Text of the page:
Pac-10 Analysis

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Will Washington State return to its losing ways after a win in week three?

While Washington made headlines this weekend with its shocking upset of USC, its in-state companion created some breaking news of its own.

Washington State won a game!

After all, its only Pac-10 victory last season came against the horrible Huskies, and it took the team two overtimes to do it. (By the way, give those fans a raise. Seriously.)

But aside from that lemon of an Apple Cup, Wazzu's only other win last year came in late September in a non-conference affair.

The Cougars' first triumph of 2009 came in similar fashion, as they defeated Southern Methodist at home, 30-27, in overtime.

Their reward for getting their first 'W' of the season? Games against USC, Oregon and Cal in three of the next four games. All on the road. In fact, five of their next six games will be played away from the confines of Martin Stadium -- not that their home field has been much of an advantage in recent years.

Needless to say, it doesn't look like your pals in Pullman will have much to cheer about this year, especially now that Washington seems to have left its intrastate enemy in the dust and no longer looks like the bottom-dweller that it was in 2008.

Even after its victory this week, Washington State (1-2) still ranks last in the conference in scoring offense and defense and last in rushing offense and defense. That's not exactly a formula for success.

The Cougars also took a hit when running back James Montgomery -- who transferred from Cal -- had season-ending surgery on his left leg earlier this week.

So, although it looks like Wazzu might be able to manage more than four first downs against the Trojans -- that's how many the team had in last season's meeting -- don't expect coach Paul Wulff's squad to blow any houses down in the immediate future.

--Jeff Goodman

Is UCLA's undefeated record an accurate reflection of how good the Bruins are this year?

UCLA is 3-0. UCLA is not as good as that stat indicates.

If optimism is high in Westwood, Bruin fans should probably take it down a notch. Sure, UCLA beat Tennessee. But managing just 12 first downs against a team that turned over the ball four times is not exactly a marquee win. And victories over San Diego State and Kansas State? Color me unimpressed.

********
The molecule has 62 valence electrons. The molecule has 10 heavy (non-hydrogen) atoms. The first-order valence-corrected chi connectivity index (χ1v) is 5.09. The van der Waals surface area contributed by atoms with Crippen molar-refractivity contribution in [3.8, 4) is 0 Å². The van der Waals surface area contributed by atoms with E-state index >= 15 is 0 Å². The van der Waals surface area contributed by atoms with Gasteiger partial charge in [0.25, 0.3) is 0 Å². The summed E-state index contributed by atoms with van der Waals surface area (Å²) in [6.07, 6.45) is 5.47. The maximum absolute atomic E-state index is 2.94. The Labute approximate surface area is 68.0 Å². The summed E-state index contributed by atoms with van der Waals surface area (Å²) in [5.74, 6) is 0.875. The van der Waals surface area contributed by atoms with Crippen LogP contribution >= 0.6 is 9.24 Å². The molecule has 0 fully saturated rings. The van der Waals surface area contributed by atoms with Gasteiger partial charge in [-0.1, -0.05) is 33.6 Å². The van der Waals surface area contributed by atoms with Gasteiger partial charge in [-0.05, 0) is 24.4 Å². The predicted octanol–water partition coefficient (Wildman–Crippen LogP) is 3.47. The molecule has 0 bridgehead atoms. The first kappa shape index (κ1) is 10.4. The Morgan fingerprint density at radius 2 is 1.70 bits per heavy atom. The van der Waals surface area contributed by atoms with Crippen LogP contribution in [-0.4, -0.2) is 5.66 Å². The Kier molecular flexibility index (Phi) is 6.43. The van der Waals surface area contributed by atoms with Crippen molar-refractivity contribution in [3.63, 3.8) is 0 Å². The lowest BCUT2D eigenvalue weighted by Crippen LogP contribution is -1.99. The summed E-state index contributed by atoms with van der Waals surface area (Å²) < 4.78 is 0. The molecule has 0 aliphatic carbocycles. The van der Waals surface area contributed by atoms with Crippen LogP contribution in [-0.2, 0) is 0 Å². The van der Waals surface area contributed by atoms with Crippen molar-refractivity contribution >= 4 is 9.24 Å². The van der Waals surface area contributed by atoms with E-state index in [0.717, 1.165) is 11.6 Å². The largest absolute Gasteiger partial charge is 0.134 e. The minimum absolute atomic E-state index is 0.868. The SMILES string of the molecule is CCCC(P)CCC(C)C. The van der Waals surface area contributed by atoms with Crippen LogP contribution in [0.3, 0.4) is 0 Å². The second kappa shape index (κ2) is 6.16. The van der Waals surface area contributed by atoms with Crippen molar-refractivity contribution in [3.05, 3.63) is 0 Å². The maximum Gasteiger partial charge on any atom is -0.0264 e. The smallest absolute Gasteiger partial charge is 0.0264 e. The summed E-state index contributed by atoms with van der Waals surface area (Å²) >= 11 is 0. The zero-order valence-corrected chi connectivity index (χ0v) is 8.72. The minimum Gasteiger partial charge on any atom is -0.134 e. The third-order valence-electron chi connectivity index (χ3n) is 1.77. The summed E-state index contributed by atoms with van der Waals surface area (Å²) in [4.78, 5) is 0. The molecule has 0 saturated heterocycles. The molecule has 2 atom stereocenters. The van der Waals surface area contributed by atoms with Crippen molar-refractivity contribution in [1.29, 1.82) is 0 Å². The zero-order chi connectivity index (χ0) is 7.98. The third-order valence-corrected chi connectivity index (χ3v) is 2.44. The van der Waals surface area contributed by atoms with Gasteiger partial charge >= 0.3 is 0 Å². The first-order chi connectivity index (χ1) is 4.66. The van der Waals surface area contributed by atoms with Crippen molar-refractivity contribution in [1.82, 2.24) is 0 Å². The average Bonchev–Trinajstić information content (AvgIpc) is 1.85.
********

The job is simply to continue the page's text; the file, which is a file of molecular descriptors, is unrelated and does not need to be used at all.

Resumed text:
While the Bruins have found a way to win against mediocre competition, the problems apparent in those games will undoubtedly make winning in conference play a lot harder.

The Bruin offense remains, shall we say, anemic, and their first problem lies with the quarterbacks.

Kevin Prince started the season in the driver's seat, but was derailed by a jaw-breaking (literally) hit during the Tennessee game. With Prince's mandible being held together by wires, senior Kevin Craft took over in last week's game against Kansas State.

To be fair, Craft wasn't as bad as he was last year -- although it's hard to throw 20 interceptions two years in a row. But completing 13-of-24 pass attempts against a Wildcat squad that had barely beaten Massachusetts in Manhattan, Kan., is hardly a great accomplishment. And watching Craft has the added tension of knowing he's like a time bomb -- it's only a matter of minutes before he throws another pick.

On the ground, the Bruins are better but not great. Their leading rusher, redshirt freshman Johnathan Franklin, only averages 80.7 yards per game. On top of that, everyone's running behind a young offensive line, which brings with it all the proverbial growing pains.

Defensively, UCLA does have a stud in cornerback Alterraun Verner. But Verner's going to have to be everywhere at once to contain any serviceable offenses the Bruins face down the road, especially considering he is one of just two returning starters in the secondary.

I leave you with one last thought: UCLA surrendered 238 yards in the air to the Aztecs, a team that has never, in 23 contests, beaten the Bruins. UCLA's quarterbacks couldn't match that number.

--Katie Dowd

Tags: UCLA, WASHINGTON STATE, PAC-10 FOOTBALL


Contact Jeff Goodman and Katie Dowd at [email protected]



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